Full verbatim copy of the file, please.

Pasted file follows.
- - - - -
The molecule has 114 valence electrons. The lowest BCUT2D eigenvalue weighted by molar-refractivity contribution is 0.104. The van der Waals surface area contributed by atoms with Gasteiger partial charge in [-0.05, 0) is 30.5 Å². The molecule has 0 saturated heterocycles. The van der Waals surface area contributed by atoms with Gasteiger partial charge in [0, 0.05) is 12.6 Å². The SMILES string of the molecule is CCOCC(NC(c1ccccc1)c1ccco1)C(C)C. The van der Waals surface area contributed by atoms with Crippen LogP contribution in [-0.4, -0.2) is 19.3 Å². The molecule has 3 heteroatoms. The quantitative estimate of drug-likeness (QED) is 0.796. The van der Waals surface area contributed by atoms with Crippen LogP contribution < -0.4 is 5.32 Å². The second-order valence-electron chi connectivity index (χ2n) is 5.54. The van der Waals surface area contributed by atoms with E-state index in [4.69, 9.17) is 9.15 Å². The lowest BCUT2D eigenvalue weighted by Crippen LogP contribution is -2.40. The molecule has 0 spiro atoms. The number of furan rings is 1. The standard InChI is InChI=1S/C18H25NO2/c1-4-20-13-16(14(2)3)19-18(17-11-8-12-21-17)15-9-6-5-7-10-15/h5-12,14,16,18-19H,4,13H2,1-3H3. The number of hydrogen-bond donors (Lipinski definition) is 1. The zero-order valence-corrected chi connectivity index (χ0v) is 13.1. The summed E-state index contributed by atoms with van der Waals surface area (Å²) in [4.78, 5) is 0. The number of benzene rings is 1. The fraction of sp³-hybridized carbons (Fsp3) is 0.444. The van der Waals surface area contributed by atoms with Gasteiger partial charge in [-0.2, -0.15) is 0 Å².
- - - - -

The molecule has 114 valence electrons. The lowest BCUT2D eigenvalue weighted by molar-refractivity contribution is 0.104. The van der Waals surface area contributed by atoms with Gasteiger partial charge in [-0.05, 0) is 30.5 Å². The molecule has 0 saturated heterocycles. The van der Waals surface area contributed by atoms with Gasteiger partial charge in [0, 0.05) is 12.6 Å². The SMILES string of the molecule is CCOCC(NC(c1ccccc1)c1ccco1)C(C)C. The van der Waals surface area contributed by atoms with Crippen LogP contribution in [-0.4, -0.2) is 19.3 Å². The molecule has 3 heteroatoms. The quantitative estimate of drug-likeness (QED) is 0.796. The van der Waals surface area contributed by atoms with Crippen LogP contribution < -0.4 is 5.32 Å². The second-order valence-electron chi connectivity index (χ2n) is 5.54. The van der Waals surface area contributed by atoms with E-state index in [4.69, 9.17) is 9.15 Å². The lowest BCUT2D eigenvalue weighted by Crippen LogP contribution is -2.40. The molecule has 0 spiro atoms. The number of furan rings is 1. The standard InChI is InChI=1S/C18H25NO2/c1-4-20-13-16(14(2)3)19-18(17-11-8-12-21-17)15-9-6-5-7-10-15/h5-12,14,16,18-19H,4,13H2,1-3H3. The number of hydrogen-bond donors (Lipinski definition) is 1. The zero-order valence-corrected chi connectivity index (χ0v) is 13.1. The summed E-state index contributed by atoms with van der Waals surface area (Å²) in [4.78, 5) is 0. The number of benzene rings is 1. The fraction of sp³-hybridized carbons (Fsp3) is 0.444. The van der Waals surface area contributed by atoms with Gasteiger partial charge in [-0.2, -0.15) is 0 Å².